Demographics of Vietnam

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This article is about the demographic features of the population of Vietnam, including population density, ethnicity, education level, health of the populace, economic status, religious affiliations and other aspects of the population.

Originating in what is now southern China and northern Vietnam, the Vietnamese people pushed southward over two millennia to occupy the entire eastern seacoast of the Indochinese Peninsula. Ethnic Vietnamese, or Viet (known officially as Kinh), live in the lowlands and speak the Vietnamese language. This group dominates much of the cultural and political landscape of Vietnam.

The Vietnamese government recognizes 54 ethnic groups, of which the Viet is the largest; according to official Vietnamese figures (1999 census), ethnic Vietnamese account for 86% of the nation's population. The ethnic Vietnamese inhabit a little less than half of Vietnam, while the ethnic minorities inhabit the majority of Vietnam's land (albeit the least fertile parts of the country).

The Khmer Krom are found in the delta of the Mekong River, in the south of Vietnam, where they form in many areas the majority of the rural population. They live in an area which was previously part of Cambodia and which Vietnam conquered in the 17th and 18th centuries. Official Vietnamese figures put the Khmer Krom at 1.3 million people. However, estimates vary from 1.1 to 7 million.

Vietnam's approximately 1 million ethnic Chinese, constitute one of Vietnam's largest minority groups. Long important in the Vietnamese economy, Vietnamese of Chinese ancestry have been active in rice trading, milling, real estate, and banking in the south and shopkeeping, stevedoring, and mining in the north. Restrictions on economic activity following reunification in 1975 and the subsequent but unrelated general deterioration in Vietnamese-Chinese relations sent chills through the Chinese-Vietnamese community.

The relation between China and Vietnam also declined in this period, with Vietnam siding with the Soviet Union against China in the Chinese-Soviet split. Tensions peaked when Vietnam invaded Cambodia, an ally of China, to depose Pol Pot, resulting in a Chinese invasion of Vietnam in 1979. In 1978-79, some 450,000 ethnic Chinese left Vietnam by boat as refugees (many officially encouraged and assisted) or were expelled across the land border with China. However in recent years the government has performed an about turn and is encouraging overseas Hoa to return and invest.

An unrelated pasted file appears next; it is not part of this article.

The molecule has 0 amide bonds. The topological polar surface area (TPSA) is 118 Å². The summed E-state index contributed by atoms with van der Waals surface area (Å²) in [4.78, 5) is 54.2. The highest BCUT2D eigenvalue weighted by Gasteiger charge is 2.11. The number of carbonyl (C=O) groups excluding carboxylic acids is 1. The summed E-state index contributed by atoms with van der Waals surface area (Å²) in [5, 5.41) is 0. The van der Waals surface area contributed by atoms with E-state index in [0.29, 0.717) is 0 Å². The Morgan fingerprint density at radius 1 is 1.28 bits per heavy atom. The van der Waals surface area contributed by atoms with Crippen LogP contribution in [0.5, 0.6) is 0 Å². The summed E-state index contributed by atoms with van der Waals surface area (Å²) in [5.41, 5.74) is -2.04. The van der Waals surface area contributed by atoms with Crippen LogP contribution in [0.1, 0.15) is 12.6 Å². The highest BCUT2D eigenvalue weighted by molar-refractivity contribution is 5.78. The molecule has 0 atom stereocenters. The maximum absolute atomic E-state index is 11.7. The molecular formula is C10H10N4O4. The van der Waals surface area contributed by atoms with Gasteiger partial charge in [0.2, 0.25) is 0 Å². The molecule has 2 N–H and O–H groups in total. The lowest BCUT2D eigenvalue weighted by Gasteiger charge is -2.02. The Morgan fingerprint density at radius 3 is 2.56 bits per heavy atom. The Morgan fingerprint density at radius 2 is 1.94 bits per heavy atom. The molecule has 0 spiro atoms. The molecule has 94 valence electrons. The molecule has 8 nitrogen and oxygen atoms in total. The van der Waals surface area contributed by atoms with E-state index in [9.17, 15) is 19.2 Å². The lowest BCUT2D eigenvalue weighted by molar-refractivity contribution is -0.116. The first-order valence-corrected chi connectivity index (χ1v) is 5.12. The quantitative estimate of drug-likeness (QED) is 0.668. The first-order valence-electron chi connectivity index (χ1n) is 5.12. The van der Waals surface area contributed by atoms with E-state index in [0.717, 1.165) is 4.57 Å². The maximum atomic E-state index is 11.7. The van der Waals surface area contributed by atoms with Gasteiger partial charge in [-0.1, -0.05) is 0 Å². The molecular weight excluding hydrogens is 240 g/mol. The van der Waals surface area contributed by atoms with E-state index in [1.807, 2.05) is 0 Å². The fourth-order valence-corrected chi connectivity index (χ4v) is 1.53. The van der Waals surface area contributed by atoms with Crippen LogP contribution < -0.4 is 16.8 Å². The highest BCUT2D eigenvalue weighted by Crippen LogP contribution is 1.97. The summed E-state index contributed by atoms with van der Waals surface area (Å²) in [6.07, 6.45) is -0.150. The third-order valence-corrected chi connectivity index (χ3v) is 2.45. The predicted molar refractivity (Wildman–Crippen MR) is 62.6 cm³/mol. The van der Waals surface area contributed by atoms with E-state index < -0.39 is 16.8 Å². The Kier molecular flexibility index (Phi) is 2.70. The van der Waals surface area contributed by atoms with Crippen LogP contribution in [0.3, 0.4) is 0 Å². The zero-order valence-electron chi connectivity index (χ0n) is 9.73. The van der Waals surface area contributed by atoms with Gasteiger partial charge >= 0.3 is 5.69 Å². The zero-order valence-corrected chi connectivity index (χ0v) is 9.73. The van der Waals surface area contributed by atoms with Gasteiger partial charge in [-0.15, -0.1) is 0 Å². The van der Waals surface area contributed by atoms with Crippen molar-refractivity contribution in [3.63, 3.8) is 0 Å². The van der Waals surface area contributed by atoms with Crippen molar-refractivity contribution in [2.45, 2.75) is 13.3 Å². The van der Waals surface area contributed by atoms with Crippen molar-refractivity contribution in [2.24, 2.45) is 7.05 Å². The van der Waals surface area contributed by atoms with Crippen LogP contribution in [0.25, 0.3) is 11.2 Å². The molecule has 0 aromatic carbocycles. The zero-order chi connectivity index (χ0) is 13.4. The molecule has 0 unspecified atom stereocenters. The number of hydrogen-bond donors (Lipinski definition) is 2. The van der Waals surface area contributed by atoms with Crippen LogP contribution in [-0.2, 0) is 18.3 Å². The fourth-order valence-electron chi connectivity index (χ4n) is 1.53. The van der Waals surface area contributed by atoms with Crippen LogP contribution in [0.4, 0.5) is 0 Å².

The central highland peoples commonly termed Degar or Montagnards (mountain people) comprise two main ethnolinguistic groups--Malayo-Polynesian and Mon-Khmer. About 30 groups of various cultures and dialects are spread over the highland territory.

Other minority groups include the Cham--remnants of the once-mighty Champa Kingdom, conquered by the Vietnamese in the 15th century, Hmong, and Tai ("Thái").

Vietnamese is the official language of the country. It is a language pertaining to the Austroasiatic language family, a language family also including Khmer, Mon, etc. Vietnamese was spoken by 65.8 million people in Vietnam at the 1999 census. Another 1.6 million Vietnamese speakers are found outside of Vietnam. Thus Vietnamese is the most spoken language of the Austroasiatic family, being spoken by three times more people than the second most spoken language of the family, Khmer. Both languages, however, are extremely different: under the influence of Chinese, Vietnamese has become a tonal language, while Khmer has remained non-tonal. Vietnamese was heavily influenced by Chinese and a great part of the Vietnamese vocabulary is Chinese, while Khmer was heavily influenced by Sanskrit and Pali and a great part of its vocabulary is now made up of Indian words, so that both languages look very dissimilar on the surface. Since the early 20th century, the Vietnamese have used a Romanized script introduced by the French. (See Vietnamese language).

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